Heartbreak High Season 2, Netflix review: tension and detention

Friendships and solidarity remain the strongest parts of the series as it returns for a second dramatic term.
Pupils and teachers gather round the Hartley High principal's desk in a publicity still for Heartbreak High Season 2 on Netflix.

There’s a lot going on at South Sydney’s Hartley High. So much so that actually going to class seems to be an optional extra. Nobody expects a series set in a high school to feature an accurate representation of just how boring learning can be, but now into its second season Heartbreak High is all heartbreak and … well, there’s always getting high.

The first season of Netflix’s reboot of the 90s classic (itself based on a feature film) walked a fine line between the Aussie charm of the original and the increasingly international nature of sexual politics and identities. Comparisons to sexed-up overseas series like Euphoria and Sex Education were inevitable – and why shouldn’t Australians have their own take on youth gone wild?

Season 2 opens with the line, ‘We all want to be the hero of our own story’. Unfortunately, it’s said over images of students running screaming from a burning hall, the now crumbling site of the Year 11 formal. Amerie (Ayesha Madon) and bestie Harper (Asher Yasbincek) are missing. Looks like a clash of heroes and villains has got seriously out of hand.

While this kind of flash-forward is standard these days (the next scene opens with ‘two months earlier’), it’s hard to see why Heartbreak High felt the need for such a big hook. The series has always been defiantly unafraid to charge full speed ahead with the drama – so much so that burning down the entire school seems like little more than a speedbump in these teens’ messy lives.

Second seasons often see a shift in a series, as the producers play up what works and dial down what didn’t. One thing that’s remained consistent is the teen’s complicated sex lives – or lack thereof in the case of ‘puriteen’ Zoe (Kartanya Maynard), who’s increasingly struggling to hold the line against her physical urges.

Autisic Quinni (Chloe Hayden), Darren (James Majoos) and Amerie remain a tight-knit group, while Amerie’s beau Malaki (Thomas Weatherall) finds himself increasingly drawn to new kid on the playground, the extremely rural Rowan (Sam Rechner). Meanwhile, Darren and Ca$h (Will McDonald) are dealing with a love that’s strong combined with desires that can be less so, especially in the case of asexual Ca$h.

Read: Heartbreak High, Netflix, review: showing respect, solidarity and consent

Ramping up the tension is the return of never-before-mentioned PE teacher Timothy Voss (Angus Sampson), a slowly simmering ball of rage fired up at what he sees as the decline of traditional male values (he describes the school as a ‘woke snowflake nightmare’).

Clearly the entire NSW education department were asleep at the wheel when they assigned him to Hartley High, a school where rigid gender roles come a very distant second behind ensuring you’re always looking your most fabulous to whatever class you’re going to gossip through.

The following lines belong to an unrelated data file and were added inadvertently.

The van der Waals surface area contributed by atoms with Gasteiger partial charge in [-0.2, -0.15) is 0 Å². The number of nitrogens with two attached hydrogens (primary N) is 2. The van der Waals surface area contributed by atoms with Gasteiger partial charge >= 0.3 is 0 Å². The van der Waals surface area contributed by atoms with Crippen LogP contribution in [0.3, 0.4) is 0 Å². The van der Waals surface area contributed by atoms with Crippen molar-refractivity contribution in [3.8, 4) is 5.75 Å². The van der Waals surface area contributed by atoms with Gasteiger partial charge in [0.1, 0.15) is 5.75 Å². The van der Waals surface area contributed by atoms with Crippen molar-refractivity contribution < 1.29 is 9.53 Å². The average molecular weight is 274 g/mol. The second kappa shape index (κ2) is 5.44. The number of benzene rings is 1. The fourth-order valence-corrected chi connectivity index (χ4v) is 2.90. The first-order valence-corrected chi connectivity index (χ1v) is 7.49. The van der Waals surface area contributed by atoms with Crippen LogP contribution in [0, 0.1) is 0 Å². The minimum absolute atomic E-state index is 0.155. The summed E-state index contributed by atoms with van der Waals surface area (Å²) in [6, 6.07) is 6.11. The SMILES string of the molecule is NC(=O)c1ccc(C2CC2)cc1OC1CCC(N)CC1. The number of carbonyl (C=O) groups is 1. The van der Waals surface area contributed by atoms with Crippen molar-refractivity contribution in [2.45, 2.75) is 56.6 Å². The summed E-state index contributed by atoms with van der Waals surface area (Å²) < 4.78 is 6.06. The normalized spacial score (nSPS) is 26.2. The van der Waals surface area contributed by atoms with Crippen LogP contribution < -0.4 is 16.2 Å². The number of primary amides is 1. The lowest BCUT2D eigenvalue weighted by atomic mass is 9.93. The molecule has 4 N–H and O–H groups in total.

Still, he does find a few disciples, led by sports thug Spider (Bryn Chapman Parish), who ends up running against Amerie for school captain. She’s got the backing of the SLT (aka ‘Sluts’) sexual literacy class; he’s heading up a group that’s classily titled CUMLORDS. The teenage years are not often known for their subtlety or nuance.

Across the eight episodes the vibe gradually shifts from comedy to somewhat sinister (the story has to build up to that opening scene somehow). Well, the teen drama version of sinister; there might be a mysterious creep out there leaving corpses at Amerie’s door, but it’s still a lot closer to Riverdale than Hannibal, especially as the corpses are just dead birds.

Even when the antics are unlikely, Heartbreak High is always entertaining, and there’s still enough traces of the more grounded show this was back in Season 1 to keep things at least slightly plausible. The expanded teen cast works well (the cartoony Voss, not so much) and digging a little deeper into the backgrounds of a few of the regulars helps balance some of the more out-there storylines.

But the shift towards emulating its trashier teen counterparts from overseas feels like half a step backwards. The friendships and solidarity remain the strongest part of this series, and often the most satisfying. Burning down the school can’t take that away … well, not unless Amerie and Harper really are trapped inside.

All eight episodes of Heartbreak High Season 2 are streaming on Netflix.


4 out of 5 stars


Ayesha Madon, Chloé Hayden, Thomas Weatherall, James Majoos, Asher Yasbincek, Gemma Chua-Tran, Bryn Chapman


Gracie Otto

Format: TV Series


Release: 11 April 2024

Available on:

Netflix, 8 Episodes

Anthony Morris is a freelance film and television writer. He’s been a regular contributor to The Big Issue, Empire Magazine, Junkee, Broadsheet, The Wheeler Centre and Forte Magazine, where he’s currently the film editor. Other publications he’s contributed to include Vice, The Vine, Kill Your Darlings (where he was their online film columnist), The Lifted Brow, Urban Walkabout and Spook Magazine. He’s the co-author of hit romantic comedy novel The Hot Guy, and he’s also written some short stories he’d rather you didn’t mention. You can follow him on Twitter @morrbeat and read some of his reviews on the blog It’s Better in the Dark.